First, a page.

Some of our Past Projects

Chlorine Testing – Rand Water Board (2006)
This project was developed to help students understand and to learn the basic procedure required to test water for chlorine content using either the Hach or Lovibond chlorine testing machine.

In each of the two simulations, the learner is presented with two modes – a Learning Mode and a Testing Mode.  In Learning Mode the computer coaches the learner through the sampling process whereas in Testing Mode the learner has to complete the testing procedure on their own (no coaching) to test their understanding of the learning.  Download PDF - 590 KB     back to top ↑

Hach Close-up

Pump Start-Up Procedure – Rand Water Board (2007)
Starting a pump of this size is an expensive exercise – around R50 000 in energy alone. It is important therefore that it is done correctly and starts up first time. This simulation was developed to help learners at Rand Water Board to learn the basic procedures of starting a water pump in a safe, off-line VR environment.

The logbook is the first port of call.  The learner must then make their way through the pump station and complete the start-up procedure by clicking on different controls and items in the right sequence - otherwise the pump will not start. Download PDF - 590 KB     back to top ↑

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Understanding Malaria – UNESCO  (2006)
Funded by UNESCO this this important project .engages the learner in developing a deeper understanding of Malaria. It .focuses on three key learning areas:
(1) a basic overview of Malaria (understanding the disease & its life cycle);
(2) Prevention (clothing, insect repellent, spraying, bed netting, preventative drugs, etc.) and
(3) Treating malaria (symptoms, the importance of completing treatment & using medication). 

Users have free access to any area in the simulation, depending on what interests them most at that time, Throughout the simulation the user is faced with malaria related health challenges and can interact with objects to achieve specific learning outcomes. Download PDF - 159 KB     back to top ↑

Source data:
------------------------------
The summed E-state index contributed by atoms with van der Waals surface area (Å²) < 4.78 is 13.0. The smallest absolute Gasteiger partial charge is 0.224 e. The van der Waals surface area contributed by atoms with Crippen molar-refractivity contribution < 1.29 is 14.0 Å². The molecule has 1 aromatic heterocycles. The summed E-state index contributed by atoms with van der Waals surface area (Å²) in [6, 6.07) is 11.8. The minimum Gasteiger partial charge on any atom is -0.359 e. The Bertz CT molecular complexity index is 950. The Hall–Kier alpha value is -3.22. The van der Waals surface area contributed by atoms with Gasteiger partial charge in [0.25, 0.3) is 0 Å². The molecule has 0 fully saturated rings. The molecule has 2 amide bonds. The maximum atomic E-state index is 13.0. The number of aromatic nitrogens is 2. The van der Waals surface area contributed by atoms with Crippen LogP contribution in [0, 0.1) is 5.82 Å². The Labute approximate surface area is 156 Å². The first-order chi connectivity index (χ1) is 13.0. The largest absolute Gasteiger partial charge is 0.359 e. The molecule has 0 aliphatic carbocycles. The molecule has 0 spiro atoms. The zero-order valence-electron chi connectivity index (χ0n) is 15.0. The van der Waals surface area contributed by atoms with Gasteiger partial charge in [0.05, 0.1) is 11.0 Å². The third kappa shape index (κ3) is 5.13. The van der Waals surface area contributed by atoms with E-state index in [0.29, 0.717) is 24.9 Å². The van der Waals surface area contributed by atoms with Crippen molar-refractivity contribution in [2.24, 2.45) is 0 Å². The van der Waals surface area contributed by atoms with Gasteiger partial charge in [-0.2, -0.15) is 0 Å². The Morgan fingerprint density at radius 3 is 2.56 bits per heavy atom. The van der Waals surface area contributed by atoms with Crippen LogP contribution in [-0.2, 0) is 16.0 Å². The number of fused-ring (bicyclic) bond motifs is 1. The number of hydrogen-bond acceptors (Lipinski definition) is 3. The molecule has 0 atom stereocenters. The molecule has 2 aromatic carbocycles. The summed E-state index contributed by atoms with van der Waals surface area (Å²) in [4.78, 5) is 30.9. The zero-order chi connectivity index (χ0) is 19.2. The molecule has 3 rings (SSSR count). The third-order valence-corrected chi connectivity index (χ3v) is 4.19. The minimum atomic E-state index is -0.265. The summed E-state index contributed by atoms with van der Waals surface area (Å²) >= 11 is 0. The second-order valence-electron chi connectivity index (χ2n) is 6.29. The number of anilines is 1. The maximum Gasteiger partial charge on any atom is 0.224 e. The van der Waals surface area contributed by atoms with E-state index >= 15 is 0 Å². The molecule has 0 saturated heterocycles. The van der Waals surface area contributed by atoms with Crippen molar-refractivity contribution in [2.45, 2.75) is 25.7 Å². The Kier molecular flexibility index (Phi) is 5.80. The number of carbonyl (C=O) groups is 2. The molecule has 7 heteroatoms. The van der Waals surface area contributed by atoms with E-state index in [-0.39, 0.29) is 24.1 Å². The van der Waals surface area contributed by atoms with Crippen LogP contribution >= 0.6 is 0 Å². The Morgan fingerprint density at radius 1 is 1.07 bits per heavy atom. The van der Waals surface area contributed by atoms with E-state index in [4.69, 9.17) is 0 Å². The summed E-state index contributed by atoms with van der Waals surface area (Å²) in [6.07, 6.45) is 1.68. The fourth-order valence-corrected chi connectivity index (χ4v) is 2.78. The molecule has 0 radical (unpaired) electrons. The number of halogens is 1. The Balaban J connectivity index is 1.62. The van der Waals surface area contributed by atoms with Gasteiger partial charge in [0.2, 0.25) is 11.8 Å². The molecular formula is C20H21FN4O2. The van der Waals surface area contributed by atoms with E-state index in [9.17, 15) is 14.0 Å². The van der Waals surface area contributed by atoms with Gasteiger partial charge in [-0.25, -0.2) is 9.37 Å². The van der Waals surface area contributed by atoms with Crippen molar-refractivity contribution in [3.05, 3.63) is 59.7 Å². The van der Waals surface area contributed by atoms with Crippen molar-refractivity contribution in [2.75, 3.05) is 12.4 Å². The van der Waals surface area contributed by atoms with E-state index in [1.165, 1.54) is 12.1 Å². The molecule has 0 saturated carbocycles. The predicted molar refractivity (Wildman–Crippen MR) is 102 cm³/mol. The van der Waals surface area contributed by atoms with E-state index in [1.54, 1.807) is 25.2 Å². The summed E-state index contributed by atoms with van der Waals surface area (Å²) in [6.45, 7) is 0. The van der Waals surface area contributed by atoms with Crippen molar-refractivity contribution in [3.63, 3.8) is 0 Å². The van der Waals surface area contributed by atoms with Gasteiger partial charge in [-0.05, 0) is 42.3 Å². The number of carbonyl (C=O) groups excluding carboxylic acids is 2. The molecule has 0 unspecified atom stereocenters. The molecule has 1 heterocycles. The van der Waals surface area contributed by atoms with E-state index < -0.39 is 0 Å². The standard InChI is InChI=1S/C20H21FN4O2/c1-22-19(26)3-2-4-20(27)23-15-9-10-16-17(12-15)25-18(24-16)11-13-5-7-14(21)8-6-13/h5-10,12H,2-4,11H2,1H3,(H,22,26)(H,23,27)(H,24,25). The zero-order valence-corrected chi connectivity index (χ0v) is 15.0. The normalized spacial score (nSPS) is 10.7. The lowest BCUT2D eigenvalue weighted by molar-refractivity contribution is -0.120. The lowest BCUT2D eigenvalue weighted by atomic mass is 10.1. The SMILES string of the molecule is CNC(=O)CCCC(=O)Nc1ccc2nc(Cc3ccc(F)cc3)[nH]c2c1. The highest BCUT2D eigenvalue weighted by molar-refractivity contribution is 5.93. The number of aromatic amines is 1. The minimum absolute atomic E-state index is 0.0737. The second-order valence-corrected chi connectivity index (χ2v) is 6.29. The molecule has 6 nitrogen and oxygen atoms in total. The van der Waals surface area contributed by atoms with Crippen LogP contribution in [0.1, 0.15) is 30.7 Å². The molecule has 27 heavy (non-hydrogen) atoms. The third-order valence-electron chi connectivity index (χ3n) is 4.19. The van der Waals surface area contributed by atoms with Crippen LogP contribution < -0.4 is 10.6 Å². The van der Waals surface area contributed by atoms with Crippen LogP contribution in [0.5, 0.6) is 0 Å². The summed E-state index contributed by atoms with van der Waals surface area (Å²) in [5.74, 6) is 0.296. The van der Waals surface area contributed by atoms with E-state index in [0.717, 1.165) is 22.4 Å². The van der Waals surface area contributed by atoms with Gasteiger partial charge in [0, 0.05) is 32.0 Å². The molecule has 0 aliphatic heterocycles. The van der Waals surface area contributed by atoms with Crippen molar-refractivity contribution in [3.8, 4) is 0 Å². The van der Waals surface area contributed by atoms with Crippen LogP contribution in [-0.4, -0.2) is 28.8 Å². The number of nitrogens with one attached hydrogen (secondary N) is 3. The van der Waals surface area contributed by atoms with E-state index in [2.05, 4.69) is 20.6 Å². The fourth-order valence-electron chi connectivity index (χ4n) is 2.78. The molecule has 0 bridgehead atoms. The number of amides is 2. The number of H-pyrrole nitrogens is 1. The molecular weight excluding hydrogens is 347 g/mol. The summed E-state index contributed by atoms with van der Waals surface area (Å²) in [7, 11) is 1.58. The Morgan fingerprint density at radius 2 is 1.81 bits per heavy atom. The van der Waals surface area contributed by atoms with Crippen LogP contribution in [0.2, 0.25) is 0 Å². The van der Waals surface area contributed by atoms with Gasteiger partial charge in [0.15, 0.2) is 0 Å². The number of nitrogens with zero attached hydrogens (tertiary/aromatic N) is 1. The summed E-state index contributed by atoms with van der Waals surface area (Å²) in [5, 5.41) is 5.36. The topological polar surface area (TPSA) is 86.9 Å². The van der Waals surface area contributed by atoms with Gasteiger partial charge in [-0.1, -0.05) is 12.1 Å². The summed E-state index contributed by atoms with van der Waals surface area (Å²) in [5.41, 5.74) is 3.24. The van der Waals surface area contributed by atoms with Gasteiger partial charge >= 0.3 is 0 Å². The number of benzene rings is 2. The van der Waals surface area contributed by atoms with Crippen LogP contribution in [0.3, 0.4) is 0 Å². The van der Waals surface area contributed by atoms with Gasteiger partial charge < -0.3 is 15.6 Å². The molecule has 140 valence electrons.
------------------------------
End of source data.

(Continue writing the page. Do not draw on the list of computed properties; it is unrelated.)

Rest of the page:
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Off-loading of ammonia – AngloGold Ashanti  (2005)
Ammonia is a particularly hazardous chemical and the transferring of Ammonia to storage tanks particularly so. This simulation was developed to teach off-loaders the correct process to follow when offloading ammonia from a road-tanker to the tank-storage area in a mine environment by allowing them to perform (in the safety of a VR world) the correct sequence of steps that must be followed.

The simulation also highlights selected potential hazards that may occur. The goes through the process step-wise and performs each of the 84 defined tasks involved in the transfer process within a semi-realistic environment. Elements include a road tanker, storage tanks, pipes, valves, safety signage, safety clothing, documentation etc. Download PDF - 197 KB     back to top ↑


Supporting the aims of ICDL and PC Literacy – OSISA (2005)
Many of us take PC’s for granted and seldom spare a thought for disadvantaged communities who have never seen a PC, let alone looked inside one. We’ve changed that with a range Interactive3d learning objects that explain the basic functionality of computers, PCs and the PC components.  The content is based on the ICDL Module 1 (Basic Principles), where the learner gets to see the inner workings of a PC like never before (it would require the permanent destruction of certain components to do this in a real-world environment).  For example, the user gets to take apart a hard drive, stiffy drive, CD-ROM drive, etc. and see how they actually work, they get the opportunity to assemble a PC, how a LAN and a WAN works, etc.

The content produced (as “interactive3d learning objects") doesn’t replace existing ICDL training material, but augments and supports ICDL trainers in a powerful and visually interactive way.
Download PDF - 164 KB     back to top ↑

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Workshop: The localisation of "interactive3d learning objects" – UNESCO  (2005)
Supported by UNESCO, this workshop brought together a number of key supporters of VR across Africa from Ethiopia, Mozambique, Sudan, Senegal, Uganda and Zimbabwe.  The participants were taken through the process whereby existing VR models ("interactive3d learning objects") are translated into other African languages and even dialects, without having to have access to original VR authoring tools.

The workshop led to the creation of an informal network of institutions and individuals able to take existing "interactive3d learning objects" and easily produce local versions that can be distributed within their host countries. Eduardo Mondlane University in Maputo and the University of Dakar since have tested some of these processes, for example, translating "the building of the VIP Pit Latrine" into Portuguese, Shangaan and French. Similarly, World Links Zimbabwe have since translated many i3dlo’s into Shona.     back to top ↑